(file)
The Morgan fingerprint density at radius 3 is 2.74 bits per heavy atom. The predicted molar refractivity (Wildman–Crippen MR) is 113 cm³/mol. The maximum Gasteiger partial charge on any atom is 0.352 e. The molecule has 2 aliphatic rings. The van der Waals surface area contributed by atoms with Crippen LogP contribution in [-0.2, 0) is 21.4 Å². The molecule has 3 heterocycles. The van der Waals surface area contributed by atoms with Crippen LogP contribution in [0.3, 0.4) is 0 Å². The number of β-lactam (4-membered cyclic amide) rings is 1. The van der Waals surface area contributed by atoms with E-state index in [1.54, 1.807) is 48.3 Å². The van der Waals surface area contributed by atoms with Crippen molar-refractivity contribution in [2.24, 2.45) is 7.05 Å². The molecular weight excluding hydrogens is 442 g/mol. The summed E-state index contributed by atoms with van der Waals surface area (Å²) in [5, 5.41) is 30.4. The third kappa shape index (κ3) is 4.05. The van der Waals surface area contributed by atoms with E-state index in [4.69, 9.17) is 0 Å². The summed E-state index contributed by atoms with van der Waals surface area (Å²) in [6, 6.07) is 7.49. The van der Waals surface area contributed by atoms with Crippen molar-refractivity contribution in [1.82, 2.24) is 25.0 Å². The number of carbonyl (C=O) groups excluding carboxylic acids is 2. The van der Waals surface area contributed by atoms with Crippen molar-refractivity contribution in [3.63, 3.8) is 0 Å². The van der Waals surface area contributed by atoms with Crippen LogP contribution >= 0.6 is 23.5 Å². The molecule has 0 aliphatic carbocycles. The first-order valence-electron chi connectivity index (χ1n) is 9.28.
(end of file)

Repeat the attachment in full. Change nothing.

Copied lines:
The Morgan fingerprint density at radius 3 is 2.74 bits per heavy atom. The predicted molar refractivity (Wildman–Crippen MR) is 113 cm³/mol. The maximum Gasteiger partial charge on any atom is 0.352 e. The molecule has 2 aliphatic rings. The van der Waals surface area contributed by atoms with Crippen LogP contribution in [-0.2, 0) is 21.4 Å². The molecule has 3 heterocycles. The van der Waals surface area contributed by atoms with Crippen LogP contribution in [0.3, 0.4) is 0 Å². The number of β-lactam (4-membered cyclic amide) rings is 1. The van der Waals surface area contributed by atoms with E-state index in [1.54, 1.807) is 48.3 Å². The van der Waals surface area contributed by atoms with Crippen molar-refractivity contribution in [2.24, 2.45) is 7.05 Å². The molecular weight excluding hydrogens is 442 g/mol. The summed E-state index contributed by atoms with van der Waals surface area (Å²) in [5, 5.41) is 30.4. The third kappa shape index (κ3) is 4.05. The van der Waals surface area contributed by atoms with E-state index in [4.69, 9.17) is 0 Å². The summed E-state index contributed by atoms with van der Waals surface area (Å²) in [6, 6.07) is 7.49. The van der Waals surface area contributed by atoms with Crippen molar-refractivity contribution in [1.82, 2.24) is 25.0 Å². The number of carbonyl (C=O) groups excluding carboxylic acids is 2. The van der Waals surface area contributed by atoms with Crippen molar-refractivity contribution in [3.63, 3.8) is 0 Å². The van der Waals surface area contributed by atoms with Crippen LogP contribution >= 0.6 is 23.5 Å². The molecule has 0 aliphatic carbocycles. The first-order valence-electron chi connectivity index (χ1n) is 9.28.